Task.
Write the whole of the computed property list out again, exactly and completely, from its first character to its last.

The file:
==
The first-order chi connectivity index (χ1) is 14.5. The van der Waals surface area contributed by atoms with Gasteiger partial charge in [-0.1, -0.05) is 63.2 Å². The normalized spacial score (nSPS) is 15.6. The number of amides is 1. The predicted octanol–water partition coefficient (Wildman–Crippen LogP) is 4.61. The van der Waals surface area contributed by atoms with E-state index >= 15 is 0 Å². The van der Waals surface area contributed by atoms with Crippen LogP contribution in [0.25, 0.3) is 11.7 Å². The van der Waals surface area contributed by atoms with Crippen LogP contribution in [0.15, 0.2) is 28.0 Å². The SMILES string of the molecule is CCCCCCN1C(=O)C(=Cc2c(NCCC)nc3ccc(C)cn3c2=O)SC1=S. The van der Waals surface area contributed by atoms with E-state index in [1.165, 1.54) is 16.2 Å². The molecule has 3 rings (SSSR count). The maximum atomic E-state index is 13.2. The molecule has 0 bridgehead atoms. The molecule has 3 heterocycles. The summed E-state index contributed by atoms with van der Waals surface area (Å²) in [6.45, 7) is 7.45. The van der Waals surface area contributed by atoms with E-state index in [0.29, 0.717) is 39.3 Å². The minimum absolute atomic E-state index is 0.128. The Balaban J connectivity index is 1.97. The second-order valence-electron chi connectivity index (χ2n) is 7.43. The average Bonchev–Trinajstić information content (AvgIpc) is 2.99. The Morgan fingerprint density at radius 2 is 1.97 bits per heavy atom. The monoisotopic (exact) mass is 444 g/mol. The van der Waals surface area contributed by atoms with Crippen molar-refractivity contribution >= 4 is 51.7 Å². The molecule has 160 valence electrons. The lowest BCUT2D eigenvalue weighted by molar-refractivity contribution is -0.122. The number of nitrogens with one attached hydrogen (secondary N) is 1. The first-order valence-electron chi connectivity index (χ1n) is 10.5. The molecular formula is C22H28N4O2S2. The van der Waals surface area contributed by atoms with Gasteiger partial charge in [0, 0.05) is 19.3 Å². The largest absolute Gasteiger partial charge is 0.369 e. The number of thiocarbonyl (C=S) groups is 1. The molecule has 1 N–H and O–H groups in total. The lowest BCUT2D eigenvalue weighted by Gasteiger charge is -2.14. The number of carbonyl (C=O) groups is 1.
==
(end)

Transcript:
The first-order chi connectivity index (χ1) is 14.5. The van der Waals surface area contributed by atoms with Gasteiger partial charge in [-0.1, -0.05) is 63.2 Å². The normalized spacial score (nSPS) is 15.6. The number of amides is 1. The predicted octanol–water partition coefficient (Wildman–Crippen LogP) is 4.61. The van der Waals surface area contributed by atoms with E-state index >= 15 is 0 Å². The van der Waals surface area contributed by atoms with Crippen LogP contribution in [0.25, 0.3) is 11.7 Å². The van der Waals surface area contributed by atoms with Crippen LogP contribution in [0.15, 0.2) is 28.0 Å². The SMILES string of the molecule is CCCCCCN1C(=O)C(=Cc2c(NCCC)nc3ccc(C)cn3c2=O)SC1=S. The van der Waals surface area contributed by atoms with E-state index in [1.165, 1.54) is 16.2 Å². The molecule has 3 rings (SSSR count). The maximum atomic E-state index is 13.2. The molecule has 0 bridgehead atoms. The molecule has 3 heterocycles. The summed E-state index contributed by atoms with van der Waals surface area (Å²) in [6.45, 7) is 7.45. The van der Waals surface area contributed by atoms with E-state index in [0.29, 0.717) is 39.3 Å². The minimum absolute atomic E-state index is 0.128. The Balaban J connectivity index is 1.97. The second-order valence-electron chi connectivity index (χ2n) is 7.43. The average Bonchev–Trinajstić information content (AvgIpc) is 2.99. The Morgan fingerprint density at radius 2 is 1.97 bits per heavy atom. The monoisotopic (exact) mass is 444 g/mol. The van der Waals surface area contributed by atoms with Crippen molar-refractivity contribution >= 4 is 51.7 Å². The molecule has 160 valence electrons. The lowest BCUT2D eigenvalue weighted by molar-refractivity contribution is -0.122. The number of nitrogens with one attached hydrogen (secondary N) is 1. The first-order valence-electron chi connectivity index (χ1n) is 10.5. The molecular formula is C22H28N4O2S2. The van der Waals surface area contributed by atoms with Gasteiger partial charge in [0, 0.05) is 19.3 Å². The largest absolute Gasteiger partial charge is 0.369 e. The number of thiocarbonyl (C=S) groups is 1. The molecule has 1 N–H and O–H groups in total. The lowest BCUT2D eigenvalue weighted by Gasteiger charge is -2.14. The number of carbonyl (C=O) groups is 1.